Combining engineering and art often results in interesting concepts, though using computer viruses as objects of art is relatively rare. The project Contagious Paranoia from Venice Biennale in 2001 was frowned upon by the anti-virus industry. Now, a new computer virus “art” is created and I still have not decided how to react. The l33t sounding work “Malwarez” is a set of images of popular computer viruses as imagined by Romanian digital artist Alex Dragulescu who’s other work include digital image series such as Spam architecture and Spam plants, like this one for example:
The artist has used malware disassembly and the relationship of system calls and memory references to create visual art representing popular samples such as W32/Dorf or W32/MyDoom. For me, the most interesting image is certainly the one representing Virutmytob. I never would have imagined that a cross-infection of W32/Virut and W32/Mytob would be distinctively green, like a very strange cactus.
The other images in the series, commissioned by MessageLabs, are appealing in a similarly weird way, though I wonder if this is because I know these samples quite well. I admit I have been guilty of thinking about certain malware families as having a life of their own, not connecting them with their developers and their malicious intentions.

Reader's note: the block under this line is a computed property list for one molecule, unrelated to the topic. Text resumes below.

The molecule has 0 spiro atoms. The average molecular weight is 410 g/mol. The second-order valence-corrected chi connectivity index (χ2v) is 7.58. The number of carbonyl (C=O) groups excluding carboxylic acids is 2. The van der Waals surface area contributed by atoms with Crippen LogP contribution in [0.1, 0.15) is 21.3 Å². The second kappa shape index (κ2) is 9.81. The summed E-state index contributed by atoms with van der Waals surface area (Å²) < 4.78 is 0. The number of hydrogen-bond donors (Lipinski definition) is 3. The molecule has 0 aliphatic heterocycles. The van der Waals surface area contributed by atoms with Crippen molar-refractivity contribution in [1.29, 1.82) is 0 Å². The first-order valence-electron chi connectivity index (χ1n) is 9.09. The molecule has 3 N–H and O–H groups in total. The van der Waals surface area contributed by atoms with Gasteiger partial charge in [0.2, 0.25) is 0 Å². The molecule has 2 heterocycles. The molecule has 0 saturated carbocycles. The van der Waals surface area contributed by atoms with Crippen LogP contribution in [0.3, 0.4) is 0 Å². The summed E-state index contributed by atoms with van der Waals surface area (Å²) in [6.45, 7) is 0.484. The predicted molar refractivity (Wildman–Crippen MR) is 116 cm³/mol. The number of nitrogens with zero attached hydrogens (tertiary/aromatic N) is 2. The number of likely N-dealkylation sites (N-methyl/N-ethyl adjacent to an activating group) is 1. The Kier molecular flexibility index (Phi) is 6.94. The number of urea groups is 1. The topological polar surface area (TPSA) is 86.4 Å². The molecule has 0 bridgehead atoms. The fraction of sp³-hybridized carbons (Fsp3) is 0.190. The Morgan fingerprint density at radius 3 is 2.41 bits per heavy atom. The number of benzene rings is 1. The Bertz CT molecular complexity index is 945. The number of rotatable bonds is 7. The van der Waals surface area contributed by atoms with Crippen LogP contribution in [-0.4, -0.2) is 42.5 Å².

On the other hand, computer viruses are just programs as any others and Dragulescu’s art would not look much different if it represented Microsoft Word, Acrobat Reader or Sophos Anti-Virus. Of course, using legitimate software as an object of art would not be as exciting or newsworthy as using computer viruses or spam, especially if the art is to appeal to non-technical audience often disappointed by the ordinary look of “plain” malware disassembly. For me, the main purpose of art it to stir emotions and to make me think. As such, “Malwarez” series succeeds, though a nicely commented “plain” malware disassembly in IDA Pro often has the same effect on me. But, is it art?